Merlin, Ore.–“I wanted to die.”
Jessamyn Way of Merlin said that was her exact thought after delivering her fourth baby in 2009. It should have been a happy moment, but clearly it was not.
Jessamyn had complained about headaches throughout her pregnancy, but it wasn’t until right after giving birth that doctors discovered she had a ventricle brain tumor. She was rushed to the hospital for emergency brain surgery and was given a five to 10 percent chance of surviving.
“The headache was just so horrific that it didn’t matter to me to live anymore,” Jessamyn said.
Doctors told Jessamyn if she did survive, it was unlikely she would be able to walk or talk normally.
Jessamyn beat the odds. She survived the surgery with all of her motor functions intact. But the relief didn’t last long.
SUFFERING FROM EPILEPSY
As is common with most brain operations, Jessamyn was left with postoperative epilepsy. The stay-at-home mom said she was forced to spend the majority of her time in a dark room with pillows over her head to avoid lights and sounds that would trigger seizures.
It was hard on her. But it was especially hard on her children.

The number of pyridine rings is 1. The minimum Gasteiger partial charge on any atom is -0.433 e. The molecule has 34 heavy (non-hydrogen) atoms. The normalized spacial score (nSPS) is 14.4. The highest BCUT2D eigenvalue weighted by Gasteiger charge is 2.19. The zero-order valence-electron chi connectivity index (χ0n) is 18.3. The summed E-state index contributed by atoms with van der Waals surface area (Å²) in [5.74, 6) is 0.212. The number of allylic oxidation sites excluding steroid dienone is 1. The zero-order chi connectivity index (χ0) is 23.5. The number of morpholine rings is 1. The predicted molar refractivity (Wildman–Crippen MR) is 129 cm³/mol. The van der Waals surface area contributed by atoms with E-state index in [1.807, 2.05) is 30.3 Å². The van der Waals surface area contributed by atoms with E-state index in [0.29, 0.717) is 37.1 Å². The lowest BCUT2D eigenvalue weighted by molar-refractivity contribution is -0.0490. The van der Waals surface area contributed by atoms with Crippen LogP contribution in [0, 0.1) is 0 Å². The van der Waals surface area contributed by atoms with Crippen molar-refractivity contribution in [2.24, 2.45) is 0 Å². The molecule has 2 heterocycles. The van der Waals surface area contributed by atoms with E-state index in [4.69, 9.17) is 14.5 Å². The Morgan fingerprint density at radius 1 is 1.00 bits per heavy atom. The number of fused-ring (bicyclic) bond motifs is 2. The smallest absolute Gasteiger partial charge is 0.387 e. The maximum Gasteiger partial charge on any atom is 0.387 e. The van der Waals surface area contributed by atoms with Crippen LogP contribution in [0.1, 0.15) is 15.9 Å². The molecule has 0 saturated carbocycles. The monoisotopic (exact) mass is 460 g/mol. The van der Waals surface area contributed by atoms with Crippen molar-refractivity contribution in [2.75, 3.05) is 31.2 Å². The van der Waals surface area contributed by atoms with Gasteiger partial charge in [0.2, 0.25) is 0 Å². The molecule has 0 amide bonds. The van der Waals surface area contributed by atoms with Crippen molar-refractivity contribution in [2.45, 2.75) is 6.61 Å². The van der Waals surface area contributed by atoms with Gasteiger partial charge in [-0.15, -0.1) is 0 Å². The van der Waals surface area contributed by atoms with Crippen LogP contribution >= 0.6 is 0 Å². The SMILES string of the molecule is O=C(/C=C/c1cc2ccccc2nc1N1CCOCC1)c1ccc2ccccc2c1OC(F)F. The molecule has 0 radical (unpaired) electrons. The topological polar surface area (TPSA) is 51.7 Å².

“[My son] had to call 911 and have them take me away one day cause I fell to the ground and was doing my thing. That’s hard for a 10-year-old,” Jessamyn said. “I taught my youngest boy, who was three at the time, I taught him how to call 911 for me.”
Jessamyn said she would suffer as many as 15 seizures a day, lasting anywhere from five to 30 minutes, even while taking her prescribed anti-seizure medications.
“Unfortunately none of the medications they gave me worked. Or I’d break out in hives and be allergic to them,” Jessamyn said.
Four years later in 2013, a doctors visit revealed things could get worse. Jessamyn’s doctor found another cancerous tumor in her brain stem, a place it could not be removed.
“Most people will live for a maximum of six years,” Jessamyn said.
Jessamyn was not about to let the news bring her down again. She said had enough of living life in the dark. Instead of sulking in it, she sought out new treatment.
SWITCHING TO MEDICAL MARIJUANA
A friend had encouraged her to try medical cannabis for her seizures in the past. Jessamyn said she was hesitant, but after learning of her new tumor she gave it a try. After learning more about the medicinal benefits, and eventually learning how to grow and create a strand that would work for her. She started taking a few spoonfuls of cannabis oil a day along with her regular medication. Jessamyn was shocked and amazed by the results.